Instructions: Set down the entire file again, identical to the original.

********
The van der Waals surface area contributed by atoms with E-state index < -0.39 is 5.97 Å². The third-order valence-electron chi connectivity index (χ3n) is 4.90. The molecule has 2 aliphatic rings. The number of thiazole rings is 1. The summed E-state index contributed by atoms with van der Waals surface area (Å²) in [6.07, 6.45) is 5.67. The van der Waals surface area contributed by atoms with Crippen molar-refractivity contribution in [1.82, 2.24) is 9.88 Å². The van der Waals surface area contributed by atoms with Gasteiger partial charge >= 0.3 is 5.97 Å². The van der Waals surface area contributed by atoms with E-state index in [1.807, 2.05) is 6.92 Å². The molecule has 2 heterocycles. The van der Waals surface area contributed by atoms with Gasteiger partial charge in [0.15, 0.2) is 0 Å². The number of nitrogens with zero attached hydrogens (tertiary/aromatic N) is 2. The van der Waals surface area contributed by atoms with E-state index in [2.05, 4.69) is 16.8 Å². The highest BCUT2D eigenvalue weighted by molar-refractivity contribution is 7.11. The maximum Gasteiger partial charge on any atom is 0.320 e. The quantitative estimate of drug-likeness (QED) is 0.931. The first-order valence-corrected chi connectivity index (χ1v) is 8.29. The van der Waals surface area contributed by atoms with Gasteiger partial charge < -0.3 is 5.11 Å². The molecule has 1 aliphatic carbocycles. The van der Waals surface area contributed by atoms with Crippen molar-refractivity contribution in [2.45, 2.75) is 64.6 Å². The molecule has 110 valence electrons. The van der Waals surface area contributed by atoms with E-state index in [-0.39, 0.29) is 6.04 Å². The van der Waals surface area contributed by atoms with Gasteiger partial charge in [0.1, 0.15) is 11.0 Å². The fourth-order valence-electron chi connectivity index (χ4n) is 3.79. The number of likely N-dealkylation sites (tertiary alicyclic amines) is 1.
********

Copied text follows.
The van der Waals surface area contributed by atoms with E-state index < -0.39 is 5.97 Å². The third-order valence-electron chi connectivity index (χ3n) is 4.90. The molecule has 2 aliphatic rings. The number of thiazole rings is 1. The summed E-state index contributed by atoms with van der Waals surface area (Å²) in [6.07, 6.45) is 5.67. The van der Waals surface area contributed by atoms with Crippen molar-refractivity contribution in [1.82, 2.24) is 9.88 Å². The van der Waals surface area contributed by atoms with Gasteiger partial charge >= 0.3 is 5.97 Å². The van der Waals surface area contributed by atoms with E-state index in [1.807, 2.05) is 6.92 Å². The molecule has 2 heterocycles. The van der Waals surface area contributed by atoms with Gasteiger partial charge in [0.15, 0.2) is 0 Å². The number of nitrogens with zero attached hydrogens (tertiary/aromatic N) is 2. The van der Waals surface area contributed by atoms with E-state index in [2.05, 4.69) is 16.8 Å². The highest BCUT2D eigenvalue weighted by molar-refractivity contribution is 7.11. The maximum Gasteiger partial charge on any atom is 0.320 e. The quantitative estimate of drug-likeness (QED) is 0.931. The first-order valence-corrected chi connectivity index (χ1v) is 8.29. The van der Waals surface area contributed by atoms with Gasteiger partial charge < -0.3 is 5.11 Å². The molecule has 1 aliphatic carbocycles. The van der Waals surface area contributed by atoms with Crippen molar-refractivity contribution in [2.45, 2.75) is 64.6 Å². The molecule has 110 valence electrons. The van der Waals surface area contributed by atoms with E-state index in [-0.39, 0.29) is 6.04 Å². The van der Waals surface area contributed by atoms with Gasteiger partial charge in [0.1, 0.15) is 11.0 Å². The fourth-order valence-electron chi connectivity index (χ4n) is 3.79. The number of likely N-dealkylation sites (tertiary alicyclic amines) is 1.